CHOLERA. — The following is the report of cases and deaths since
our last number was published. Cases, 3,185; deaths, 1,282; total re- maining yesterday, 1,404. Thursday and yesterday were intensely hot, and some aggravation of the disorder in the metropolis might be ex- pected in consequence. On the whole, however, the state of the disease here seems to excite but little attention, compared with what it received a fortnight or three weeks ago; and from this fact alone, we might conclude that its virulence bad abated; indeed, the medical works re- present the epidemic as having nearly disappeared. On Monday, Dr. Allsop, of Birmingham, died of a very severe attack. Only fourteen hours intervened between the commencement of the disease and the interment of the body ; and on Thursday, a Mr. Henshall, one of the editors of the Alfred, died of an attack of two hours' continuance. The . sister of the celebrated dancer Heberle has also fallen a victim to the disorder this week.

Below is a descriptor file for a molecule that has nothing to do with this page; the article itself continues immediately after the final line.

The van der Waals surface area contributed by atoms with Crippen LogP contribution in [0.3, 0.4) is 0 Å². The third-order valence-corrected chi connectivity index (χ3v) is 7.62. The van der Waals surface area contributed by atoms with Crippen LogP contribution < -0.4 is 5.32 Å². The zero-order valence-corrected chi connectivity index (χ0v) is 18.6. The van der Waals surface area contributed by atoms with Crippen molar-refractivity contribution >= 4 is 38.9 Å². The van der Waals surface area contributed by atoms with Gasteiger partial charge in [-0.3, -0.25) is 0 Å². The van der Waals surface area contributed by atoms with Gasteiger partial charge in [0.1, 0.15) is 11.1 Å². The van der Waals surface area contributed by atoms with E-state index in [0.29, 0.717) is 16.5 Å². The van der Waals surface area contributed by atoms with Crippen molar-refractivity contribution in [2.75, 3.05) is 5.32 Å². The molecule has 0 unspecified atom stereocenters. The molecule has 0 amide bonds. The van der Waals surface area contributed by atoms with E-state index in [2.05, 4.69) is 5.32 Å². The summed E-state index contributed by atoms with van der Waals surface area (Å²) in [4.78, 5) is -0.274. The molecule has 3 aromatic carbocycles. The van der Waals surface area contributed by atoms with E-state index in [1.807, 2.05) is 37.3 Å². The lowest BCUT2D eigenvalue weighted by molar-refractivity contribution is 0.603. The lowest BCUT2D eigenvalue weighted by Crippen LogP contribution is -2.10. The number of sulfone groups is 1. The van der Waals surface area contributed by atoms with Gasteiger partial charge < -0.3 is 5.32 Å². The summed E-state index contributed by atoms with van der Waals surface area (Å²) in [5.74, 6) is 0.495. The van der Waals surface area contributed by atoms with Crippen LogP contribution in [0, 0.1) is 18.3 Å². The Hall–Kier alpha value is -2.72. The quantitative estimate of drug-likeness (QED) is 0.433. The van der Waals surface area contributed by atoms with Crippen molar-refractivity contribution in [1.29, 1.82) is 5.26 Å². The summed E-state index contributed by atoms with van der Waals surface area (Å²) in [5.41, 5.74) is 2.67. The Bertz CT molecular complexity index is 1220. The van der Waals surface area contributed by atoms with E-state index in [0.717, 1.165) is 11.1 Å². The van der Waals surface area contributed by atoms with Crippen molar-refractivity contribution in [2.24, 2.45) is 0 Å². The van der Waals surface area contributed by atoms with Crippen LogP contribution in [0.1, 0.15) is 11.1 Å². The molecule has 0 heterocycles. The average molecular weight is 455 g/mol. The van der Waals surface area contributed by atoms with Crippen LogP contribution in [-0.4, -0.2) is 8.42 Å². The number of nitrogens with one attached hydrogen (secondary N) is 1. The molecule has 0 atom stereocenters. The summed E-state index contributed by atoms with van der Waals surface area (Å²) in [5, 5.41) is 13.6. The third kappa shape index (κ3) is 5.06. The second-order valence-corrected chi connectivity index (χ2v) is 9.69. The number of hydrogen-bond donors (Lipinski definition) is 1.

In Canada, the cholera has abated, but not until it has made most serious ravages. At Montreal 1,200 died, and-at Quebec 1,000. The entire population of Quebec does not exceed 37,000. Letters from Sydney report the appearance of the disease at Swan River.